Alison Riske's press conference after her 6-4, 6-3 win over Urszula Radwanska
Q. Great win, huh?
ALISON RISKE: Yeah.
Q. Third set was really tough. Last game was very long. You didn't seem to get nervous and kind of clutched it out at the end. Maybe you were nervous.
ALISON RISKE: Yeah, I was really nervous, but I tried to keep telling myself that I wasn't really at Wimbledon. You know, I was trying to make a scene in my head.
Yeah, it took a few match points. I told myself if I was going to lose that last game her serving I was going to do did it aggressive.
So I went for a few returns; no luck on them. Ultimately it worked out in the end.
Q. That one return that you missed by, I don't know, an inch or two, and the crowd screamed prematurely. That made you laugh, right?
ALISON RISKE: I had to laugh because he was from my camp and he thought I won. I screamed because I was like, How do I miss that?
And then he was like, Yeah. I was like, No celebrating yet. It's not over. You had to laugh because his reaction was priceless.
Q. When you were imagining you weren't at Wimbledon was it at Birmingham, or what was it?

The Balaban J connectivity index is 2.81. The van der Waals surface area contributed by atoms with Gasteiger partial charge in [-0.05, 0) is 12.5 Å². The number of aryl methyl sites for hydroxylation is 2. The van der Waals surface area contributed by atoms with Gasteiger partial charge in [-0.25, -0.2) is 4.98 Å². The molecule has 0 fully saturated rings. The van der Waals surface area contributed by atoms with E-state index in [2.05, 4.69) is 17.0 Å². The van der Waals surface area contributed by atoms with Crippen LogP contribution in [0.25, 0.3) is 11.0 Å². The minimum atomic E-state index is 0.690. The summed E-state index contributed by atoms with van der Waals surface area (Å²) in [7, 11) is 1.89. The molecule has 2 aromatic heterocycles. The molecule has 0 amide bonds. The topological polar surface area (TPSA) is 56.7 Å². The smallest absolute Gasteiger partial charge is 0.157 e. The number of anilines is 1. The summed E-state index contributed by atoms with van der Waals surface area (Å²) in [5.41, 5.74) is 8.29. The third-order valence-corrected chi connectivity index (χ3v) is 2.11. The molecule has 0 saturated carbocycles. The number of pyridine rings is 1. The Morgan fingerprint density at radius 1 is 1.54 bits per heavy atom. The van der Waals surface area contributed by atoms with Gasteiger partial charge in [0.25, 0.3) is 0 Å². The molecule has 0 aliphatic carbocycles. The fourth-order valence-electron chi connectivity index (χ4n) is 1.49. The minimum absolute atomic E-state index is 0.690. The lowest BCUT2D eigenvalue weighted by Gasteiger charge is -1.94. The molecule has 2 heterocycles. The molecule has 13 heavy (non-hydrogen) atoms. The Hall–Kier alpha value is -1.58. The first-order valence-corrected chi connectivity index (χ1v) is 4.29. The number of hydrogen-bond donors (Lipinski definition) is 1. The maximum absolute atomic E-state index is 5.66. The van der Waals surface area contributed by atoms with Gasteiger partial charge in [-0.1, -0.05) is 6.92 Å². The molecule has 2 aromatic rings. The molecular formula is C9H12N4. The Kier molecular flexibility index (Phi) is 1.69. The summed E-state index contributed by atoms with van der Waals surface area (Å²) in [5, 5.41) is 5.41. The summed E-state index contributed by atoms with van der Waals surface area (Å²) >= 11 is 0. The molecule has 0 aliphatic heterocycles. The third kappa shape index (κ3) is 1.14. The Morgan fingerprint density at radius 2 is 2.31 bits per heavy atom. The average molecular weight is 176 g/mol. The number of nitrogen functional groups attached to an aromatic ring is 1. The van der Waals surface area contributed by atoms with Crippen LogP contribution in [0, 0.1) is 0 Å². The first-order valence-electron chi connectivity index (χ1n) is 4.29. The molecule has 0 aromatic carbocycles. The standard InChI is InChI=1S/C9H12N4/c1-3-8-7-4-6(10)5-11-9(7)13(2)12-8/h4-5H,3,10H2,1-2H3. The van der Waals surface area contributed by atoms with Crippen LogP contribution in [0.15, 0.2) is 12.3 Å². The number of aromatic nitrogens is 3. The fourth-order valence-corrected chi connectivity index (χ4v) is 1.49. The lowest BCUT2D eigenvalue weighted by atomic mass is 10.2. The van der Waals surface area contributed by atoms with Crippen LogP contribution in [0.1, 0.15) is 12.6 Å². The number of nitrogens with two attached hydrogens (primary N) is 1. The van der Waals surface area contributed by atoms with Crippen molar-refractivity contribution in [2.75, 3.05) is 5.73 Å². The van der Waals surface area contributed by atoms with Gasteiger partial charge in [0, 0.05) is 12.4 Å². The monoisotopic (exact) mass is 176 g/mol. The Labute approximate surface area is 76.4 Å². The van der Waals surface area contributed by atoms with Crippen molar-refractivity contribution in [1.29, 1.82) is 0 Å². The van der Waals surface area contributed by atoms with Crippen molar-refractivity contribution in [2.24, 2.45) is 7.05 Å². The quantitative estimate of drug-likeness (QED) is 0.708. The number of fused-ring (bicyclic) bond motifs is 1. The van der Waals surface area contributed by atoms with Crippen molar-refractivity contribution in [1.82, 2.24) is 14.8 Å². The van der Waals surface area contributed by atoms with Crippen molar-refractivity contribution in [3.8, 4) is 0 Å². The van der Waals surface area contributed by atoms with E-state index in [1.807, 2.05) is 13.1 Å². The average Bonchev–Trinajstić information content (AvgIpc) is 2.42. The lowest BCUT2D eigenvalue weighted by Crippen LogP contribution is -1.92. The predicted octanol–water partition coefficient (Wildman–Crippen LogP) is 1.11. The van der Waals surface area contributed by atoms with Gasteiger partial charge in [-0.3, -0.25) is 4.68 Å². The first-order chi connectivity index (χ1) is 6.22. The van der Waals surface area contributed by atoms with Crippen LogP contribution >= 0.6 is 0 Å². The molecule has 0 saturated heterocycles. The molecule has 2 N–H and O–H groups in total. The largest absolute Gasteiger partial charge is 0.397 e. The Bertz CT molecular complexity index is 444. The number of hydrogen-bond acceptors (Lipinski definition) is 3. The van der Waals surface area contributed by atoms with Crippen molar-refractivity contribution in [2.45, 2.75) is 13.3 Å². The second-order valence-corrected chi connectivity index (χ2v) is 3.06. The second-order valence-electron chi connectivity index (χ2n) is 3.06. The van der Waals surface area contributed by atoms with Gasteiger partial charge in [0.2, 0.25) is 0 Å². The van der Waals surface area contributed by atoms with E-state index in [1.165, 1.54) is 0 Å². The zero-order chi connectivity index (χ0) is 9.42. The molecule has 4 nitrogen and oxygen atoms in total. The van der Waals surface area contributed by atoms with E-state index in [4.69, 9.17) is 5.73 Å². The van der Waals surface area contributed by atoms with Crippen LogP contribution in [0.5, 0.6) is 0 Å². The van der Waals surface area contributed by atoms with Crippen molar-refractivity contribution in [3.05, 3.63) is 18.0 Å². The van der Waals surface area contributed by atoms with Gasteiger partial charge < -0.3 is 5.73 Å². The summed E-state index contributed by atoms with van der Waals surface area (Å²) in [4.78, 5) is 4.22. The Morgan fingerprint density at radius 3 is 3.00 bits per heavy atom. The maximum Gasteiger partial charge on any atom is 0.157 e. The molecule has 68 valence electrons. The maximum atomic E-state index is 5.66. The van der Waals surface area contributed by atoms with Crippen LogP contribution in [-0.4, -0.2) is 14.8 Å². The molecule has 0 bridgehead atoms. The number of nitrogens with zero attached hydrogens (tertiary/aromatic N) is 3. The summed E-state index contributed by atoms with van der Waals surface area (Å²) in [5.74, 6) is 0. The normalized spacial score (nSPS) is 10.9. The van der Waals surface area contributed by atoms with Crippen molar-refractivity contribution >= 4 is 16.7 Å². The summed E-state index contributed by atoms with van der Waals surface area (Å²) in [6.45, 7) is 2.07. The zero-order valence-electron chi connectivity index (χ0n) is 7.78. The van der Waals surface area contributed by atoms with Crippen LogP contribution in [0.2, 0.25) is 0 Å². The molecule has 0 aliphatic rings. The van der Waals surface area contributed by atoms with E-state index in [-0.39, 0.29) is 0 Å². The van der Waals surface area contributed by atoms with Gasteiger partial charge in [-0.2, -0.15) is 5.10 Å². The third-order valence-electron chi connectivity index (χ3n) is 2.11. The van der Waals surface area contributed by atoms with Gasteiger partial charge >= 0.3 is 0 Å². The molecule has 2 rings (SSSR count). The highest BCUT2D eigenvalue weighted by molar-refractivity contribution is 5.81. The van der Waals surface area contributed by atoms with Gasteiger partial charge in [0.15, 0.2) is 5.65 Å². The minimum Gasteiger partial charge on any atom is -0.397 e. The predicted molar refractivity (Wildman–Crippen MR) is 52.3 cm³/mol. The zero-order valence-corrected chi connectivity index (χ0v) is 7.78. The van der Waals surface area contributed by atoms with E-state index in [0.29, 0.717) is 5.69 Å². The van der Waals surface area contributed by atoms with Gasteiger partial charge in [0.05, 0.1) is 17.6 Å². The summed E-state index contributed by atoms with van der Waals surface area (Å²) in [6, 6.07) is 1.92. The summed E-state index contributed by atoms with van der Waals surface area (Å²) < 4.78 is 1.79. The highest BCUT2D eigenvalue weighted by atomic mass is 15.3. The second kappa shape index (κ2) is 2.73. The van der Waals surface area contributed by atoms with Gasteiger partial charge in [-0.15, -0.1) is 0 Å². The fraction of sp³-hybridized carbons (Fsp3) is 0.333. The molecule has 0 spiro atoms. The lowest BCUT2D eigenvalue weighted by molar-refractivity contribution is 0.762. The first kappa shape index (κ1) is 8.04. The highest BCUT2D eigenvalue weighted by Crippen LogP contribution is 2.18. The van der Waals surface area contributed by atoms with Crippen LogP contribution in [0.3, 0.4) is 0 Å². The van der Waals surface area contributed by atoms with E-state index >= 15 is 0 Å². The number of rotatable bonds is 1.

ALISON RISKE: I just try to picture myself not ‑‑ basically just playing my game. I said, you know, not at Wimbledon, but just like being calm and playing how I was getting me to that point, you know.
Q. What is it that you feel in your game on grass that is different than what you feel on other surfaces? Because the results obviously grass is in a league of its own for you.
ALISON RISKE: Yeah, well, I think ultimately it's a mental thing. I think now I'm going to be able, you know, to hopefully get past that. If I can play like that here, I feel like I should be able to play like that anywhere.
Yeah, I just feel like the grass suits my game. I feel comfortable on it. I love moving forward, being aggressive.
Yeah, but I hope to translate the results from grass on to other surfaces.